• migraine;
  • nonmigraine headache;
  • prevalence;
  • menstruation;
  • students

Objectives.—To determine prevalence and characteristics of menstrually related migraine and nonmigraine headache in female students of Belgrade University.

Method.—A questionnaire was administered to female students during randomly selected classes of the Schools of Medicine and Pharmacy. Diagnoses were assigned according to the criteria of the International Headache Society and MacGregor's stricter definition of “menstrual” migraine.

Results.—Of 1943 female students (18 to 28 years old), 1298 (66.8%) had primary headaches. Among 1298 students with headache, 245 (12.6%) had migraine and 1053 (54.2%) had nonmigraine headache. The prevalence rates of migraine versus nonmigraine headache in relation to the menstrual cycle were: premenstrual, 0.9% versus 4.4%; menstrual, 1.5% versus 1.5%; menstrually associated, 6.1% versus 10.1%; menstrually unchanged, 2.7% versus 19.2%; and menstrually unrelated, 1.4% versus 18.9%. Female students with migraine had menstrually related attacks more frequently than students with nonmigraine headache (67.7% versus 29.5%). This difference was most prominent among students with menstrual migraine compared with students with menstrual nonmigraine headache (12.2% versus 2.7%). Exacerbation of migraine during menstruation was slightly more severe and more complex than exacerbation of nonmigraine headache. Female students with migraine versus nonmigraine headache did not differ significantly in age, age at onset of menarche, or age at onset of headache. Female students with migraine were significantly more likely to report a positive family history for migraine and menstrual migraine, severe attacks, reduced work activity, and aura.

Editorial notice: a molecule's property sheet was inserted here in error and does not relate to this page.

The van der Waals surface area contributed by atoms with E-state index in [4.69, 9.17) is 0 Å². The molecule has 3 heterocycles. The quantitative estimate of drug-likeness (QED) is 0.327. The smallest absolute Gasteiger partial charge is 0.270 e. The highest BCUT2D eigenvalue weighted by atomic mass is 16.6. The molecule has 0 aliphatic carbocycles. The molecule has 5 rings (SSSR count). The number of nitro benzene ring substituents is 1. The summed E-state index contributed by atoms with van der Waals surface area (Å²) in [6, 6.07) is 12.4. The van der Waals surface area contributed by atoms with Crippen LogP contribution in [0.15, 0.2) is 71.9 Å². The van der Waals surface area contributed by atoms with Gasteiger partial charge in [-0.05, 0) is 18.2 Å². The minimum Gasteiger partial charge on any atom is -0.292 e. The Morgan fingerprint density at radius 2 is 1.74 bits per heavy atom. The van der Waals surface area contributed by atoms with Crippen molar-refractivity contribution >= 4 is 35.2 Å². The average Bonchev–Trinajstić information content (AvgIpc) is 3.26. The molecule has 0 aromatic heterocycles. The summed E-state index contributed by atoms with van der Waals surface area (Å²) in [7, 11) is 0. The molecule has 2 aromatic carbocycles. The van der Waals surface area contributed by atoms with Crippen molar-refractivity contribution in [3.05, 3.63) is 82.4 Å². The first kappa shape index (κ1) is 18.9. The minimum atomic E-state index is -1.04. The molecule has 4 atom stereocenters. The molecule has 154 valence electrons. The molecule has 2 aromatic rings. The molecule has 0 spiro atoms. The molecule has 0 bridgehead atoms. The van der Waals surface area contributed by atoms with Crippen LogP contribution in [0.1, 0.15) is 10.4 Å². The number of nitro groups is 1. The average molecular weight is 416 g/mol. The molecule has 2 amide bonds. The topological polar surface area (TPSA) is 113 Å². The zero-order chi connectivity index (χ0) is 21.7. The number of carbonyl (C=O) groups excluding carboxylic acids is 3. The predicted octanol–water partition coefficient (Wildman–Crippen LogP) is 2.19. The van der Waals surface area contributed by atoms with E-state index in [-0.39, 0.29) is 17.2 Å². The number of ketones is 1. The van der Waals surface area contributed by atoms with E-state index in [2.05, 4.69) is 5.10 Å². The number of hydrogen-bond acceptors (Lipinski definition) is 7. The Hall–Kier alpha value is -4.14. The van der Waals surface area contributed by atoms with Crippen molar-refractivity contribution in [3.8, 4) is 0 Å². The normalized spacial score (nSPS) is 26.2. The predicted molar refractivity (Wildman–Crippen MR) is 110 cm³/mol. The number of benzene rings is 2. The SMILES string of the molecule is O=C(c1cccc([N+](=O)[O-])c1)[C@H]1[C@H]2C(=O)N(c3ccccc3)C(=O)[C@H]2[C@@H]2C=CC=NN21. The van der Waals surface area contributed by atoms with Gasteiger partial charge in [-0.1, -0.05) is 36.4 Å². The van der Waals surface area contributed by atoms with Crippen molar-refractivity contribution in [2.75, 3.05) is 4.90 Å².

Conclusion.—The results obtained are in accord with the prevailing opinion that there is a relationship between migraine and female sex hormones, and suggest that women with nonmigraine headache are also susceptible to hormonal fluctuations.